Grog restrictions in public housing planned

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Tom ZaunmayrPilbara News
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Warrier Street resident Charmaine Parker and Pilbara MLA Brendon Grylls, centre, with Pilbara District Police assistant district office Louise Ball, acting Superintendent Neville Dockery, Housing Authority regional manager Sharan Van Der Sluis and area manager Hugh Matkovich.
Camera IconWarrier Street resident Charmaine Parker and Pilbara MLA Brendon Grylls, centre, with Pilbara District Police assistant district office Louise Ball, acting Superintendent Neville Dockery, Housing Authority regional manager Sharan Van Der Sluis and area manager Hugh Matkovich. Credit: Pilbara News, Tom Zaunmayr

Liquor restrictions could be rolled out to problem Housing Authority complexes across the Pilbara in an effort to curb alcohol-related antisocial behaviour.

Common areas of the notorious Warrier Street complex in Bulgarra were declared alcohol-free in October last year, but booze can still be consumed inside the homes.

Housing Minister Brendon Grylls said there had been anecdotal evidence from police and the Department of Housing that the restrictions had cut antisocial behaviour since being in place.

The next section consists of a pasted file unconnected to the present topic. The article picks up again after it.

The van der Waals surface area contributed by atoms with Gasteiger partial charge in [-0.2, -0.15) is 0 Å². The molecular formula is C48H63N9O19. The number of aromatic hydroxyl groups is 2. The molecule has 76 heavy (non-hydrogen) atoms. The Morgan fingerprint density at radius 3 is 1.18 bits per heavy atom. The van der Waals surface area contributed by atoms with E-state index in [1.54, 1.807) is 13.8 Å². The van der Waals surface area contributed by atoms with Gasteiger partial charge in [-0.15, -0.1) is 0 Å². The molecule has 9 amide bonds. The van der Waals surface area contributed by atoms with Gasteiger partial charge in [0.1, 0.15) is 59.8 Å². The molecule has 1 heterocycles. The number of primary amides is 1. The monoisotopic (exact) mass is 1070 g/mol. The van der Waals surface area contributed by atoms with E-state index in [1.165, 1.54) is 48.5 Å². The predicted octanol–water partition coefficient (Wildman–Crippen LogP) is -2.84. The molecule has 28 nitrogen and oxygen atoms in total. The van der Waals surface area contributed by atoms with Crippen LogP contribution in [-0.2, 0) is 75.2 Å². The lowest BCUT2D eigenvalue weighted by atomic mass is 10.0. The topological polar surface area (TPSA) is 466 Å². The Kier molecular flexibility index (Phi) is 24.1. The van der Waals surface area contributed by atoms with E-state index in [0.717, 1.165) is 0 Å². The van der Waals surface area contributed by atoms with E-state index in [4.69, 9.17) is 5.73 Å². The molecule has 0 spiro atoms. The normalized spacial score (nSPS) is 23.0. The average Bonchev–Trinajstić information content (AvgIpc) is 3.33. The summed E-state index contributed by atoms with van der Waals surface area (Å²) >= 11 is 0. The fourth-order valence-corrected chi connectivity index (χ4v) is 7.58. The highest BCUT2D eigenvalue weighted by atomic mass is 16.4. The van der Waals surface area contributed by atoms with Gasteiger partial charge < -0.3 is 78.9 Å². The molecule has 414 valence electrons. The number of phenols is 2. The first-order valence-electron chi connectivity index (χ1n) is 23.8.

“This has led Housing to believe it is something they might pursue in their complexes across the Pilbara to try deal with some of those instances where alcohol and parties getting out of control not very friendly to live in,” he said.

Resident Charmaine Parker said she and fellow occupants had been supportive of the move.

“People who drink need to think about the people who have little ones here and that go to school and gotta wake up,” she said. “The mums would always be tired because of the noise. It has been easier to sleep, no fighting.”

Ms Parker said most of the alcohol-related problems had come from outsiders causing trouble when they came to visit residents of the complex.

Mr Grylls said the restrictions had given respite to occupants in the complex and surrounding residents.

“No one wants to live next to the party street so hopefully these changes will deliver those outcomes,” he said.

“It is a hot place, people are allowed to have a beer after work, but when that takes over the complex and makes it an undesirable place to live that’s when government needs to start to look at other options.”

Pilbara District Police acting Superintendent Neville Dockery said WA Police were working with partners to help occupiers and people in control of premises to restrict alcohol and reduce community harm from alcohol.

Anyone convicted of bringing liquor onto or consuming alcohol in a restricted premises may be fined up to $2000.

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